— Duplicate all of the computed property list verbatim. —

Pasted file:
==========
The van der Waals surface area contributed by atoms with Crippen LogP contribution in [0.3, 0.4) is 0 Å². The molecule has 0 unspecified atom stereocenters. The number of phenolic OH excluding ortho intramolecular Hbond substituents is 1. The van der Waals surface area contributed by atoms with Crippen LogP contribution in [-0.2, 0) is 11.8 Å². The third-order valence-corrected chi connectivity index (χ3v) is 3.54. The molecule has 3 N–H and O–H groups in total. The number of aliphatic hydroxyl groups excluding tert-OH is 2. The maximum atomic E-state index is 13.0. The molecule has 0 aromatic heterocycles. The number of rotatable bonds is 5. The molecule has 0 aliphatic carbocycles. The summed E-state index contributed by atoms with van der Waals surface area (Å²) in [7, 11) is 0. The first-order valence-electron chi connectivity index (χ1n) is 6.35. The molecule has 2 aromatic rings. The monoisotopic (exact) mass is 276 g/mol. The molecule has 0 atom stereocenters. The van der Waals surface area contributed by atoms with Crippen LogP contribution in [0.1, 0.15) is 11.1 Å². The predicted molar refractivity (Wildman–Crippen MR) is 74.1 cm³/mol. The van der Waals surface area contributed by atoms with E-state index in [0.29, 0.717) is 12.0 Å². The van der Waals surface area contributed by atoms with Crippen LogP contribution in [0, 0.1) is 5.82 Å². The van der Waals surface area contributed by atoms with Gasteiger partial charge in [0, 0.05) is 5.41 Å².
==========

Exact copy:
The van der Waals surface area contributed by atoms with Crippen LogP contribution in [0.3, 0.4) is 0 Å². The molecule has 0 unspecified atom stereocenters. The number of phenolic OH excluding ortho intramolecular Hbond substituents is 1. The van der Waals surface area contributed by atoms with Crippen LogP contribution in [-0.2, 0) is 11.8 Å². The third-order valence-corrected chi connectivity index (χ3v) is 3.54. The molecule has 3 N–H and O–H groups in total. The number of aliphatic hydroxyl groups excluding tert-OH is 2. The maximum atomic E-state index is 13.0. The molecule has 0 aromatic heterocycles. The number of rotatable bonds is 5. The molecule has 0 aliphatic carbocycles. The summed E-state index contributed by atoms with van der Waals surface area (Å²) in [7, 11) is 0. The first-order valence-electron chi connectivity index (χ1n) is 6.35. The molecule has 2 aromatic rings. The monoisotopic (exact) mass is 276 g/mol. The molecule has 0 atom stereocenters. The van der Waals surface area contributed by atoms with Crippen LogP contribution in [0.1, 0.15) is 11.1 Å². The predicted molar refractivity (Wildman–Crippen MR) is 74.1 cm³/mol. The van der Waals surface area contributed by atoms with E-state index in [0.29, 0.717) is 12.0 Å². The van der Waals surface area contributed by atoms with Crippen LogP contribution in [0, 0.1) is 5.82 Å². The van der Waals surface area contributed by atoms with Gasteiger partial charge in [0, 0.05) is 5.41 Å².